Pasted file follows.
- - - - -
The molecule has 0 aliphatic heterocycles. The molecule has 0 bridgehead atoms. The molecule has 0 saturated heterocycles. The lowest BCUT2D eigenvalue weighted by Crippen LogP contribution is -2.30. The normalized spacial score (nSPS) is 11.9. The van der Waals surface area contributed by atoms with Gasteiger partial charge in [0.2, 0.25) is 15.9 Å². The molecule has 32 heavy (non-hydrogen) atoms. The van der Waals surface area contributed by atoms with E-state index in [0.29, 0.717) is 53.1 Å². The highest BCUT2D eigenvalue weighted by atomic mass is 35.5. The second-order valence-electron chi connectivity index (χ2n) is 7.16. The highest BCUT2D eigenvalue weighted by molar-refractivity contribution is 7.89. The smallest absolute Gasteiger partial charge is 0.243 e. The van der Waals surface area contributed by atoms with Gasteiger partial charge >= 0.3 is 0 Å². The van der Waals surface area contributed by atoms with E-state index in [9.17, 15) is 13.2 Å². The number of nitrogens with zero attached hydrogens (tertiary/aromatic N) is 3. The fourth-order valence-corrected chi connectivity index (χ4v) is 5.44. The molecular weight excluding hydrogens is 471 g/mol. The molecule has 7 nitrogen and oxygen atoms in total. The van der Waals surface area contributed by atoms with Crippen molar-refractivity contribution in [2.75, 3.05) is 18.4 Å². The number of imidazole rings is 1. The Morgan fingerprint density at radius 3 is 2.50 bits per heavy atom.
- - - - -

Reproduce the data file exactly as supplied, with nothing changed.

The molecule has 0 aliphatic heterocycles. The molecule has 0 bridgehead atoms. The molecule has 0 saturated heterocycles. The lowest BCUT2D eigenvalue weighted by Crippen LogP contribution is -2.30. The normalized spacial score (nSPS) is 11.9. The van der Waals surface area contributed by atoms with Gasteiger partial charge in [0.2, 0.25) is 15.9 Å². The molecule has 32 heavy (non-hydrogen) atoms. The van der Waals surface area contributed by atoms with E-state index in [0.29, 0.717) is 53.1 Å². The highest BCUT2D eigenvalue weighted by atomic mass is 35.5. The second-order valence-electron chi connectivity index (χ2n) is 7.16. The highest BCUT2D eigenvalue weighted by molar-refractivity contribution is 7.89. The smallest absolute Gasteiger partial charge is 0.243 e. The van der Waals surface area contributed by atoms with Gasteiger partial charge >= 0.3 is 0 Å². The van der Waals surface area contributed by atoms with E-state index in [9.17, 15) is 13.2 Å². The number of nitrogens with zero attached hydrogens (tertiary/aromatic N) is 3. The fourth-order valence-corrected chi connectivity index (χ4v) is 5.44. The molecular weight excluding hydrogens is 471 g/mol. The molecule has 7 nitrogen and oxygen atoms in total. The van der Waals surface area contributed by atoms with Crippen molar-refractivity contribution in [2.75, 3.05) is 18.4 Å². The number of imidazole rings is 1. The Morgan fingerprint density at radius 3 is 2.50 bits per heavy atom.